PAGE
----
A hearty stew requires a thick soup base to support the tender vegetables and succulent chunks of meat. Although it's possible to simmer the stew until most of the excess liquid evaporates, that requires a long cooking time. Use a roux to thicken a stew at the beginning of preparation, before you have simmered the ingredients. If you need to thicken a pot of prepared but overly thin stew, a slurry provides a quicker option.
Roux the Day
Heat oil, butter or shortening in the bottom of your soup pot over medium heat until it melts and begins to bubble. Use ¼ cup of oil for every two quarts of stew.
Whisk an equal amount of flour into the bubbling oil, adding a small amount at a time so it incorporates completely without clumping. Continue to whisk the mixture for one to two minutes, or until it thickens and begins to bubble.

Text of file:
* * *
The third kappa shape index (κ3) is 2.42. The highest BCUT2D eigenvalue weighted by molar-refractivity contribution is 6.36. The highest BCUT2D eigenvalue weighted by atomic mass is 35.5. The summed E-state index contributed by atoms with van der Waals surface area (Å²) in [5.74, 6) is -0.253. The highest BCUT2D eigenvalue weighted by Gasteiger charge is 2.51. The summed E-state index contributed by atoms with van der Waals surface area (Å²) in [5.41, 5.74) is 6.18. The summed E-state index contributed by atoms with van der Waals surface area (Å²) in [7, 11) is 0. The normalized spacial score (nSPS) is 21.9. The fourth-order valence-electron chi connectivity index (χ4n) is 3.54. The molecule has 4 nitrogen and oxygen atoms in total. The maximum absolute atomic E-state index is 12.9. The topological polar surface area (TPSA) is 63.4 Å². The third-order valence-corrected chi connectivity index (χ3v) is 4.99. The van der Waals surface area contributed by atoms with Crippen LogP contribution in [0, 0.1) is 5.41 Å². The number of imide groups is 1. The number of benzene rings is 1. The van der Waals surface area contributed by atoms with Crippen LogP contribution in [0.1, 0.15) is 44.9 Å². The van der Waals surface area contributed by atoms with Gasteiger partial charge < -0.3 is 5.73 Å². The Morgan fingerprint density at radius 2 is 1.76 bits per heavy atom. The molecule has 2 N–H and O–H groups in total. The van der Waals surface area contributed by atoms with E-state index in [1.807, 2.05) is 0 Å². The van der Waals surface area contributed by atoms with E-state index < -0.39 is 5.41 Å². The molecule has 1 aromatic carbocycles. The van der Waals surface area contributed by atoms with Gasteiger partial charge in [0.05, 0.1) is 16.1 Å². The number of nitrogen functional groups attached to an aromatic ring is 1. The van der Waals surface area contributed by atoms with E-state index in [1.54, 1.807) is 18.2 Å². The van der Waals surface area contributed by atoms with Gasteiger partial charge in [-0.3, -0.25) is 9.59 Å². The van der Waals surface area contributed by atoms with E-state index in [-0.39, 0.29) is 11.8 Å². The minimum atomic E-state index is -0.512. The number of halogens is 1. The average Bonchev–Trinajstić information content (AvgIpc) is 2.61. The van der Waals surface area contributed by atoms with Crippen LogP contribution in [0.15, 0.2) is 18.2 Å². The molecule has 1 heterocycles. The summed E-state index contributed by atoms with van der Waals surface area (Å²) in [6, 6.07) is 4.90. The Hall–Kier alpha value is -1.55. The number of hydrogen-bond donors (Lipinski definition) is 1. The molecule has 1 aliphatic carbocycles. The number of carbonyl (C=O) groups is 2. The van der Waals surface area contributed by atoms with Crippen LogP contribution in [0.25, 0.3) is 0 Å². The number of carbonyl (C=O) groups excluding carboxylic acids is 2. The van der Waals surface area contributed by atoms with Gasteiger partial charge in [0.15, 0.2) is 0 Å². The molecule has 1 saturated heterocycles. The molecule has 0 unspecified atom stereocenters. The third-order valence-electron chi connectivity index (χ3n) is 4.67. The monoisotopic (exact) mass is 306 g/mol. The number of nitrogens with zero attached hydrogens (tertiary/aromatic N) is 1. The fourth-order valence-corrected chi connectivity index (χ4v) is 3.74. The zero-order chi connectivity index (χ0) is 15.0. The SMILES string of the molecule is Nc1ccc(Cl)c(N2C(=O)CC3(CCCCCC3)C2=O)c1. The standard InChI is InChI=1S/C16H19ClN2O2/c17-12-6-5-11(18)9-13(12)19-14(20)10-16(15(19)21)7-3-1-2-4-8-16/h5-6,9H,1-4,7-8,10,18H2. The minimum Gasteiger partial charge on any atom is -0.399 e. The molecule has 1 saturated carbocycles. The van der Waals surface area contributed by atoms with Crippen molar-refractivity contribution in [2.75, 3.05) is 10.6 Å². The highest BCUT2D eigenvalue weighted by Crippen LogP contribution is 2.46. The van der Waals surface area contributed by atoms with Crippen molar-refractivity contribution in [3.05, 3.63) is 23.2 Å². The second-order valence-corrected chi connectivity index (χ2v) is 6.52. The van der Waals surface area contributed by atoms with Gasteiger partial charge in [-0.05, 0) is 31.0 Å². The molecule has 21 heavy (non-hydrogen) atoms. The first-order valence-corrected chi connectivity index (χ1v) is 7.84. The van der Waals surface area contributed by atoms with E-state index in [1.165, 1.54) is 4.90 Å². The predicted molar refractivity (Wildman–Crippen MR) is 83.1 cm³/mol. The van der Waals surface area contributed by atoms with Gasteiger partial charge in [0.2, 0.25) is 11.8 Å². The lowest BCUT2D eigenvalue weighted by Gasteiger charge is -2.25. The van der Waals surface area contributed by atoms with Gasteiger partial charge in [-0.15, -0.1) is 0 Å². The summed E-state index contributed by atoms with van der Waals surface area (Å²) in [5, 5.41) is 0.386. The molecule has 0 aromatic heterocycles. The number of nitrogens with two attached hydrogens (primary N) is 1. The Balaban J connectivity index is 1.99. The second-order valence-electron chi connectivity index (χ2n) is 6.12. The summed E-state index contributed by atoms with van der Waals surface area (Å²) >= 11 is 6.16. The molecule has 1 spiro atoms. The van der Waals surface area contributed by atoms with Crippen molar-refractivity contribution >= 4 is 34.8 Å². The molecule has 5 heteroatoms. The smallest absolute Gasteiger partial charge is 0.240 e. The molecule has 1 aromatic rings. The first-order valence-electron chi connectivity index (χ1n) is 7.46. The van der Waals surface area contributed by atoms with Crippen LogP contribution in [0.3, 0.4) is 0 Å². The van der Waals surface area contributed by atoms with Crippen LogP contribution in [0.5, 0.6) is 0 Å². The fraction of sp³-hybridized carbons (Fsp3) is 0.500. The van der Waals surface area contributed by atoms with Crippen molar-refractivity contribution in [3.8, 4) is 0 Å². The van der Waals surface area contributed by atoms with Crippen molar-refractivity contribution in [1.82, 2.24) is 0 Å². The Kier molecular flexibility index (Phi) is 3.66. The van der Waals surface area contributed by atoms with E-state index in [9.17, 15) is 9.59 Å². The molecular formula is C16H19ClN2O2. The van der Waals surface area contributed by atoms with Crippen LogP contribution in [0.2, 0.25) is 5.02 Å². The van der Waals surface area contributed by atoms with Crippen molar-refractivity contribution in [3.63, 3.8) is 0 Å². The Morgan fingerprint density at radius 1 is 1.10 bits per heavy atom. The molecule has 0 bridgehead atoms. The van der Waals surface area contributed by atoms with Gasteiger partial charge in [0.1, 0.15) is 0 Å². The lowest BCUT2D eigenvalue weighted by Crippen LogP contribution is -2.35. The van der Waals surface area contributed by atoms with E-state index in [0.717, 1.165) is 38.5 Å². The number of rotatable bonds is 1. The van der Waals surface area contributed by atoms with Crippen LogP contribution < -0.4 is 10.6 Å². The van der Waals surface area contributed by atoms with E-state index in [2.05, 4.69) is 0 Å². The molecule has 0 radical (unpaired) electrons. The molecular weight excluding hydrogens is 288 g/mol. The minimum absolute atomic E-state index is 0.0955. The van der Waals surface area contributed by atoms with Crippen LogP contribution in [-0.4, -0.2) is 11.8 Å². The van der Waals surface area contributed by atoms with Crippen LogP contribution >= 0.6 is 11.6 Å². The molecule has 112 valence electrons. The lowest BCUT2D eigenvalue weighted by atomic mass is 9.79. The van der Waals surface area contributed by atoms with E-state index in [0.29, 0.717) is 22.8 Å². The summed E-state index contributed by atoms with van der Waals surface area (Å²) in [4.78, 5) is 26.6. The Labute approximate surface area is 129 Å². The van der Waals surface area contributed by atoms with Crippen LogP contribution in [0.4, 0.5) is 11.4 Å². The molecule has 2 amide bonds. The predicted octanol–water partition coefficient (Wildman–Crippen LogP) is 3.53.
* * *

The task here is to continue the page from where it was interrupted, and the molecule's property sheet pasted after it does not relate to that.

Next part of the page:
Stir in the liquid for the stew a little at a time, using the whisk. Continue to add the liquid slowly until it's incorporated with the roux and begins to thicken. Add the remaining stew ingredients and cook as usual.
Place the flour in a glass measuring cup or heat-proof bowl. Use 1 tablespoon of flour for every 1 quart of stew.
Slowly pour 1 cup of liquid from the hot stew into the flour, whisking constantly so the liquid and flour mix thoroughly without lumps.
Whisk the slurry into the remaining stew. Add the slurry slowly so it incorporates without forming lumps.
Heat the stew over medium to medium-high heat, stirring constantly until it reaches the desired thickness.
Items you will need
- Oil or butter
- Measuring cups
- Thicken a stew without flour by pureeing some of the cooked vegetables with a hand blender, then stirring them back into the pot.
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